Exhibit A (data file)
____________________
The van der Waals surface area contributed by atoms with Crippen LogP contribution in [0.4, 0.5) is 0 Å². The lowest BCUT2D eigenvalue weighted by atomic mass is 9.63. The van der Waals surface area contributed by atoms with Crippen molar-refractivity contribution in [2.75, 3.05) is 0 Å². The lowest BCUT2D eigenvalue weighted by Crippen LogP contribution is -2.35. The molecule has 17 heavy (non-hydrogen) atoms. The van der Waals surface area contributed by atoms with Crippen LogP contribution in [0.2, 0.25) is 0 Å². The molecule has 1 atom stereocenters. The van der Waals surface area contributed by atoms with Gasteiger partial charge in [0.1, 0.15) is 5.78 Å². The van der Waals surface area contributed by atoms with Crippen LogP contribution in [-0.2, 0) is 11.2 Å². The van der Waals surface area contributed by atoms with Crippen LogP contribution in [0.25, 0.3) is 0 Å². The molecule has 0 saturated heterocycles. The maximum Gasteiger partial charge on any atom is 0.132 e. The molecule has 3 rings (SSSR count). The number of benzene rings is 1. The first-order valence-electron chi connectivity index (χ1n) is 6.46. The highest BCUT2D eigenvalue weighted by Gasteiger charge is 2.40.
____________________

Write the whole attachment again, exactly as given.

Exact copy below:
The van der Waals surface area contributed by atoms with Crippen LogP contribution in [0.4, 0.5) is 0 Å². The lowest BCUT2D eigenvalue weighted by atomic mass is 9.63. The van der Waals surface area contributed by atoms with Crippen molar-refractivity contribution in [2.75, 3.05) is 0 Å². The lowest BCUT2D eigenvalue weighted by Crippen LogP contribution is -2.35. The molecule has 17 heavy (non-hydrogen) atoms. The van der Waals surface area contributed by atoms with Crippen LogP contribution in [0.2, 0.25) is 0 Å². The molecule has 1 atom stereocenters. The van der Waals surface area contributed by atoms with Gasteiger partial charge in [0.1, 0.15) is 5.78 Å². The van der Waals surface area contributed by atoms with Crippen LogP contribution in [-0.2, 0) is 11.2 Å². The van der Waals surface area contributed by atoms with Crippen LogP contribution in [0.25, 0.3) is 0 Å². The molecule has 0 saturated heterocycles. The maximum Gasteiger partial charge on any atom is 0.132 e. The molecule has 3 rings (SSSR count). The number of benzene rings is 1. The first-order valence-electron chi connectivity index (χ1n) is 6.46. The highest BCUT2D eigenvalue weighted by Gasteiger charge is 2.40.